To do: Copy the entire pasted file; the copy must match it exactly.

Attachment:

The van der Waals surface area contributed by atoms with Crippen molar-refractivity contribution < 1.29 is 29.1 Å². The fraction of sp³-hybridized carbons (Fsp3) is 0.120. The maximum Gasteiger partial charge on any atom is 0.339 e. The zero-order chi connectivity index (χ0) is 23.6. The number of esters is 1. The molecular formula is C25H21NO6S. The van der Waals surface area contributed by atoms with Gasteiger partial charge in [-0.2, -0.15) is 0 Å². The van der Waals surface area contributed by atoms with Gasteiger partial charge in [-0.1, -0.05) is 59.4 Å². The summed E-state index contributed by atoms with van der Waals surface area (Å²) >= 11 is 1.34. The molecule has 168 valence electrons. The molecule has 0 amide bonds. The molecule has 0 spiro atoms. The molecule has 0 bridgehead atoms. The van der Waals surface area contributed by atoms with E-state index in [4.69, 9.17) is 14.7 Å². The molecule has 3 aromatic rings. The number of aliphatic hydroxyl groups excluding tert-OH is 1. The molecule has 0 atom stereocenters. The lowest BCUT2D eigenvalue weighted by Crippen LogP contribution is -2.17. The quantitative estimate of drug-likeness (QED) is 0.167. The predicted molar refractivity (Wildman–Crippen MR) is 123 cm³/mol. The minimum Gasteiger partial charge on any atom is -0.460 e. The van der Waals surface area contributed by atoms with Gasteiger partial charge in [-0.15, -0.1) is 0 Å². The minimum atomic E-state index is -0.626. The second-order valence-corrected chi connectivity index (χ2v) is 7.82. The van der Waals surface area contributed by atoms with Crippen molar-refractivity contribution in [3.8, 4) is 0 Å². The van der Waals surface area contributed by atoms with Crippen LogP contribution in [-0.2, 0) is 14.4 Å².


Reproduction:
The van der Waals surface area contributed by atoms with Crippen molar-refractivity contribution < 1.29 is 29.1 Å². The fraction of sp³-hybridized carbons (Fsp3) is 0.120. The maximum Gasteiger partial charge on any atom is 0.339 e. The zero-order chi connectivity index (χ0) is 23.6. The number of esters is 1. The molecular formula is C25H21NO6S. The van der Waals surface area contributed by atoms with Gasteiger partial charge in [-0.2, -0.15) is 0 Å². The van der Waals surface area contributed by atoms with Gasteiger partial charge in [-0.1, -0.05) is 59.4 Å². The summed E-state index contributed by atoms with van der Waals surface area (Å²) >= 11 is 1.34. The molecule has 168 valence electrons. The molecule has 0 amide bonds. The molecule has 0 spiro atoms. The molecule has 0 bridgehead atoms. The van der Waals surface area contributed by atoms with E-state index in [4.69, 9.17) is 14.7 Å². The molecule has 3 aromatic rings. The number of aliphatic hydroxyl groups excluding tert-OH is 1. The molecule has 0 atom stereocenters. The lowest BCUT2D eigenvalue weighted by Crippen LogP contribution is -2.17. The quantitative estimate of drug-likeness (QED) is 0.167. The predicted molar refractivity (Wildman–Crippen MR) is 123 cm³/mol. The minimum Gasteiger partial charge on any atom is -0.460 e. The van der Waals surface area contributed by atoms with Gasteiger partial charge in [-0.15, -0.1) is 0 Å². The minimum atomic E-state index is -0.626. The second-order valence-corrected chi connectivity index (χ2v) is 7.82. The van der Waals surface area contributed by atoms with Crippen molar-refractivity contribution in [3.8, 4) is 0 Å². The van der Waals surface area contributed by atoms with Crippen LogP contribution in [-0.2, 0) is 14.4 Å².